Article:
One day, a couple of years after Yongo had been in prison, a stranger contacted Yongo’s family and secretly shared with them the news that they had been desperately waiting to hear. She too was a Christian and had been imprisoned for her faith. She shared with them that she had shared a prison cell with Yongo.
The family waited eagerly to hear how their mother had been doing.
At first the stranger said that she did not know Yongo and did not dare tell anyone else that she was a Christian, for fear of being killed in prison. But she noticed that Yongo was different. Yongo showed a love and peace that the other prisoners did not have. Yongo did not participate in the mental anguish that accompanied the hopelessness of being in a North Korean prison. That peace only had one source – Jesus!
When she learned that Yongo was a Christian, her heart leapt with joy. Together they started to pray. They even found a thin blanket and covered themselves and prayed. It was not long before the Holy Spirit came down into their dark damp prison cell and they started to pray in tongues.
She told Yongo’s children, “Do not worry about your mother. She is holding on to faith in Jesus Christ. She is not alone.”
This news has brought untold comfort to the family, but the pain of knowing that Yongo is still in prison brings tears to the eyes of her children.
Yongo’s family is not alone. It is estimated that between 200,000 and 400,000 Christians are in North Korea today and face possible imprisonment. Many prisoners in North Korean gulags today are dying while incarcerated because of their faith. Please pray for Yongo and her family. Please pray for the BTJ missionaries that continue to preach the Gospel message behind the Bamboo Curtain of North Korea.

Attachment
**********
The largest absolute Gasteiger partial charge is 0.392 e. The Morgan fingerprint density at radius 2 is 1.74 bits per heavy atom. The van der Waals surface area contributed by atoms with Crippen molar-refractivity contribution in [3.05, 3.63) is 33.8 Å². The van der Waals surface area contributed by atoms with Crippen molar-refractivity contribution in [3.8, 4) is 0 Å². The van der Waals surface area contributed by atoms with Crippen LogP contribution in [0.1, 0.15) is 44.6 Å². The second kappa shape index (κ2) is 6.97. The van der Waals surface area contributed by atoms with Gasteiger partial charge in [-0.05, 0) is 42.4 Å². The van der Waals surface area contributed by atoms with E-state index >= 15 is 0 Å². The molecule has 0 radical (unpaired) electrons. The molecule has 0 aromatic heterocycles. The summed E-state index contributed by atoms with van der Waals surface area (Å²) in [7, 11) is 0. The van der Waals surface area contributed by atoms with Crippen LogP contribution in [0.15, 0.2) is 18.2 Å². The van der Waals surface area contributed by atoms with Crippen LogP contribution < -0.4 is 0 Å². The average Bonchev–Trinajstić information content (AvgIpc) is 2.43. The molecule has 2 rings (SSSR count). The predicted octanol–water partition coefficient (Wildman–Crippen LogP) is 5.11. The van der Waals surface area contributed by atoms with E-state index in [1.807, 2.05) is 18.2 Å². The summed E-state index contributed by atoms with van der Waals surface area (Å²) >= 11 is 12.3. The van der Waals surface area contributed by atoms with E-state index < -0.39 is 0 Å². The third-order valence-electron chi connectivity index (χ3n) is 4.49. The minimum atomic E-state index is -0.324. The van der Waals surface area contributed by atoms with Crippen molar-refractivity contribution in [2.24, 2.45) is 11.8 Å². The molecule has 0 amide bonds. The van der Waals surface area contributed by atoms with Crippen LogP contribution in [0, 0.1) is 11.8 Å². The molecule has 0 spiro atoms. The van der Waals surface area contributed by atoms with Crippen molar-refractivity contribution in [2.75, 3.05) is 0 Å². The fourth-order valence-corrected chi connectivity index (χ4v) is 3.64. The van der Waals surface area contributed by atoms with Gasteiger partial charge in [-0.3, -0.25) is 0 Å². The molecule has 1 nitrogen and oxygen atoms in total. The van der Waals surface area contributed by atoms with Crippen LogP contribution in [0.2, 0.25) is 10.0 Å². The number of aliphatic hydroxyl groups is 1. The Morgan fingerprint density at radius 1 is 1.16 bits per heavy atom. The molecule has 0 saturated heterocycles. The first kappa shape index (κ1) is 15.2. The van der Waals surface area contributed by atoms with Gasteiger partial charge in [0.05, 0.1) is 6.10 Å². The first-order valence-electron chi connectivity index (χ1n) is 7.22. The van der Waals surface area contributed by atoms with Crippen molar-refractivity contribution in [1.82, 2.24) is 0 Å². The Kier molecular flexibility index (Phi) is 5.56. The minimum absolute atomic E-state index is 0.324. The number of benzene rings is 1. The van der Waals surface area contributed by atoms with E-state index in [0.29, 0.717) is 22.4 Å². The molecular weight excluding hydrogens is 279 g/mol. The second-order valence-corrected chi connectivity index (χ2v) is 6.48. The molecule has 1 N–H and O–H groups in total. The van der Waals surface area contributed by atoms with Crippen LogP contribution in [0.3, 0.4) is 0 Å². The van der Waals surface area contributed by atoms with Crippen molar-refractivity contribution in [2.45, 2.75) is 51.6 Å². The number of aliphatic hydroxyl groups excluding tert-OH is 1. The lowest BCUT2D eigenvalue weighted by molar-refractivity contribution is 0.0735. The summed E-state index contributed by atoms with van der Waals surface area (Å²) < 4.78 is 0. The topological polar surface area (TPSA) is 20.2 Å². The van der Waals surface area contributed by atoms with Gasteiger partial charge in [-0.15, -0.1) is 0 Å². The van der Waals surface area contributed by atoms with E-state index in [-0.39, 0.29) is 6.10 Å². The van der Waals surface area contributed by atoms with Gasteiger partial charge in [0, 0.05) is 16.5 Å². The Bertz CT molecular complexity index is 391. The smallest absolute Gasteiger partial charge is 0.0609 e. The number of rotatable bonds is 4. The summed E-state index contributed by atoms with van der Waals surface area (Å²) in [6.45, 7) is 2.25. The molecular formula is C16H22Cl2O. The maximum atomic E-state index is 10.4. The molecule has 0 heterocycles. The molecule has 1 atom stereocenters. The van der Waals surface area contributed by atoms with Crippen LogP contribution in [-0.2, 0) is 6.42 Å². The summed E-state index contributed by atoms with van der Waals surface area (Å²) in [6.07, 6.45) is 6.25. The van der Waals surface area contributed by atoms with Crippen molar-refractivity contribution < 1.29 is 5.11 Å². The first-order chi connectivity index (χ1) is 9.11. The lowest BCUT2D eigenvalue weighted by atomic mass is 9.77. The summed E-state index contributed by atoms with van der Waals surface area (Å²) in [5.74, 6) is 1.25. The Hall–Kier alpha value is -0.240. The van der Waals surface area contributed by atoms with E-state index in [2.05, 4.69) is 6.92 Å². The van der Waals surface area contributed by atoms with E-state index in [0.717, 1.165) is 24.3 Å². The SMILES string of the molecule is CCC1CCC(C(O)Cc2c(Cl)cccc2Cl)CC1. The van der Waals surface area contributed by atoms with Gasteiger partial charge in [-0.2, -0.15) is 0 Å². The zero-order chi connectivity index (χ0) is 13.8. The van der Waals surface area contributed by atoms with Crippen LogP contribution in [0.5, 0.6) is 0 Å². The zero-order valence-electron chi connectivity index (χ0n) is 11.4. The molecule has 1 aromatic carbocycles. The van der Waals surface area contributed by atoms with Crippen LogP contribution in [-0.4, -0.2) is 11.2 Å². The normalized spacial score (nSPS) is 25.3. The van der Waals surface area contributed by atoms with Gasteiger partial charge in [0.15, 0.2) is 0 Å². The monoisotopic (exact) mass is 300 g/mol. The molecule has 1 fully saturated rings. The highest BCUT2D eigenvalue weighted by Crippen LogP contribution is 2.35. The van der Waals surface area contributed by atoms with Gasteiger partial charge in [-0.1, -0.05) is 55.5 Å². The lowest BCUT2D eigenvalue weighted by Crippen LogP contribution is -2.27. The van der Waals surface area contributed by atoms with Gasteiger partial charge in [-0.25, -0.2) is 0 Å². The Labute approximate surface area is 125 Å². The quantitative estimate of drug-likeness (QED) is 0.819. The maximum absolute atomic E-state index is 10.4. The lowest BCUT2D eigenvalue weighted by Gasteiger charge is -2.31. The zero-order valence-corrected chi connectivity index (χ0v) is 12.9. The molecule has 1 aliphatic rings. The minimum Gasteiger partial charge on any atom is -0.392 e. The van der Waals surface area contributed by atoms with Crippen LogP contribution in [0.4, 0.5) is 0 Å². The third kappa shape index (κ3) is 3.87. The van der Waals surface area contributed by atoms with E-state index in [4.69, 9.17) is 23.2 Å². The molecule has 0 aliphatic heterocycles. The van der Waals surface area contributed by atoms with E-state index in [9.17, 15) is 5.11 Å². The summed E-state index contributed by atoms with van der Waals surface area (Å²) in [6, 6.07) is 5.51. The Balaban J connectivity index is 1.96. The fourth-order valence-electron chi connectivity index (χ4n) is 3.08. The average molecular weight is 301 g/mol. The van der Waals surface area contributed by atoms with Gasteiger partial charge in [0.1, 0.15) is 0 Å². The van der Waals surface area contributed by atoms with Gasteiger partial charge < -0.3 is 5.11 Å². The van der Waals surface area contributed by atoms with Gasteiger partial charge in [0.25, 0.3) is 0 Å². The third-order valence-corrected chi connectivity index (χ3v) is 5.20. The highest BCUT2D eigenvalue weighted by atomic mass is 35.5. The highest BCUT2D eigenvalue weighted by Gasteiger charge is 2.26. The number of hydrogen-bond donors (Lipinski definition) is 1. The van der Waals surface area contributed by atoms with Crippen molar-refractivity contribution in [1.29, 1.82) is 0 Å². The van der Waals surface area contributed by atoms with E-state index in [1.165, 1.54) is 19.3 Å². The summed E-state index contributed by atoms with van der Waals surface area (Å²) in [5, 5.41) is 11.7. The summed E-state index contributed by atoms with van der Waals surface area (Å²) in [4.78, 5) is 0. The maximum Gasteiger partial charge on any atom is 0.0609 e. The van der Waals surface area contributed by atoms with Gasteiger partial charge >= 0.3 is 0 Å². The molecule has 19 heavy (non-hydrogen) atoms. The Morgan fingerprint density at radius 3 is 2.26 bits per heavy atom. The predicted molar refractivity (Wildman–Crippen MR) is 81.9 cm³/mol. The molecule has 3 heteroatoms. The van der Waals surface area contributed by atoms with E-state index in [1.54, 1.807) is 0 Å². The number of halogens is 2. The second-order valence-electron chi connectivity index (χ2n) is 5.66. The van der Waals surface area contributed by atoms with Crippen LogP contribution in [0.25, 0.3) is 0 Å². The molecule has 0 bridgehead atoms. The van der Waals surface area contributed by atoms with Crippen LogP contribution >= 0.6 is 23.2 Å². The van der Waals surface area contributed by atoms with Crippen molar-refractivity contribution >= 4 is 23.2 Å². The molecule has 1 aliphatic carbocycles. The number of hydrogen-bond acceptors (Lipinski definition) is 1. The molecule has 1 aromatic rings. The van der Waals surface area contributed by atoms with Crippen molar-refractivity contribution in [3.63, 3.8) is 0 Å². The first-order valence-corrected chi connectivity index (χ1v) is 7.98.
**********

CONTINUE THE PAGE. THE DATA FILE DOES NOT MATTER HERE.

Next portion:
She suffered greatly but recently news came from other believer that met her in prison. She heard her praying in tongues under a thin blanket on the floor. Realizing that they were both believers they had sweet fellowship in that miserable place and encouraged each other. The other believer was able to get out of prison and bring news that she is still alive in prison, and holding on to her faith. Please pray that God would protect and sustain YM while she is suffering in prison.
In order to diversify and understand what would serve the underground NK church best, we produced a simple text device that would last for years, be very secure, and provide access to God’s word for each individual. We have increased units a month. Though the numbers are not high, it’s not always easy to get them across the border safely and into the hands of the church, but every single one goes into the hands of a Christian.
We are told that whenever they receive their very own Bible, they kneel down with tears on their face, having prayed and waited sometimes for many years in order to have one. Many of them are also reading the Bible for hours a day, having free access to the Word that they never had before.
The church has continued to grow, and we are supporting them as many families are raising orphans in their own homes. Since it is very slow and difficult to evangelize openly, they see this as God’s call for them to take in the fatherless and raise them knowing God’s truth and love. Many of the children were wandering the streets, stealing food, and homeless becasuse their parents had died, gone to prison, or run away.